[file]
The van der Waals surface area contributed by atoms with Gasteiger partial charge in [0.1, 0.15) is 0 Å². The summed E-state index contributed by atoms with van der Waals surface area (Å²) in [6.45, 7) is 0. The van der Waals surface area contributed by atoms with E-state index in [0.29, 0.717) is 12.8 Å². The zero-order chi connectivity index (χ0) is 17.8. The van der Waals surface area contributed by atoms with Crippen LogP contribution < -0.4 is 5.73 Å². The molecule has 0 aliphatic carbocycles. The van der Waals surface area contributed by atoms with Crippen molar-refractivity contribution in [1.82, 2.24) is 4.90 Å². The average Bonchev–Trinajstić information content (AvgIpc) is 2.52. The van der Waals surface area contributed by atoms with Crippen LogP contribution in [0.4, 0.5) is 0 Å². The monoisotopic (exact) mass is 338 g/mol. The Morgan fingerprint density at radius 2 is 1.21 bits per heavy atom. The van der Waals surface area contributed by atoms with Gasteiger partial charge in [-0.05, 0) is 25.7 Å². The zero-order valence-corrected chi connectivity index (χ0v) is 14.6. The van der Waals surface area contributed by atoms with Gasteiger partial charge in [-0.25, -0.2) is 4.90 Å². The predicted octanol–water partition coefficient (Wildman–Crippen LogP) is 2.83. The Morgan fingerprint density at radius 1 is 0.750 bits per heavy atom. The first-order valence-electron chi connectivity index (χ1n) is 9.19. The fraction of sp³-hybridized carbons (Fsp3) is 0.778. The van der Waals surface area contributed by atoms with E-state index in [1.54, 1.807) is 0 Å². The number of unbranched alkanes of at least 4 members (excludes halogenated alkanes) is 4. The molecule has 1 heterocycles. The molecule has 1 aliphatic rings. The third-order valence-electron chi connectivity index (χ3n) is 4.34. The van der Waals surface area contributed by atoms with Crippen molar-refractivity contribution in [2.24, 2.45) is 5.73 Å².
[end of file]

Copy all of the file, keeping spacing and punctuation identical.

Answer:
The van der Waals surface area contributed by atoms with Gasteiger partial charge in [0.1, 0.15) is 0 Å². The summed E-state index contributed by atoms with van der Waals surface area (Å²) in [6.45, 7) is 0. The van der Waals surface area contributed by atoms with E-state index in [0.29, 0.717) is 12.8 Å². The zero-order chi connectivity index (χ0) is 17.8. The van der Waals surface area contributed by atoms with Crippen LogP contribution < -0.4 is 5.73 Å². The molecule has 0 aliphatic carbocycles. The van der Waals surface area contributed by atoms with Crippen molar-refractivity contribution in [1.82, 2.24) is 4.90 Å². The average Bonchev–Trinajstić information content (AvgIpc) is 2.52. The van der Waals surface area contributed by atoms with Crippen LogP contribution in [0.4, 0.5) is 0 Å². The monoisotopic (exact) mass is 338 g/mol. The Morgan fingerprint density at radius 2 is 1.21 bits per heavy atom. The van der Waals surface area contributed by atoms with Gasteiger partial charge in [-0.05, 0) is 25.7 Å². The zero-order valence-corrected chi connectivity index (χ0v) is 14.6. The van der Waals surface area contributed by atoms with Gasteiger partial charge in [-0.25, -0.2) is 4.90 Å². The predicted octanol–water partition coefficient (Wildman–Crippen LogP) is 2.83. The Morgan fingerprint density at radius 1 is 0.750 bits per heavy atom. The first-order valence-electron chi connectivity index (χ1n) is 9.19. The fraction of sp³-hybridized carbons (Fsp3) is 0.778. The van der Waals surface area contributed by atoms with E-state index in [1.54, 1.807) is 0 Å². The number of unbranched alkanes of at least 4 members (excludes halogenated alkanes) is 4. The molecule has 1 heterocycles. The molecule has 1 aliphatic rings. The third-order valence-electron chi connectivity index (χ3n) is 4.34. The van der Waals surface area contributed by atoms with Crippen molar-refractivity contribution in [2.24, 2.45) is 5.73 Å².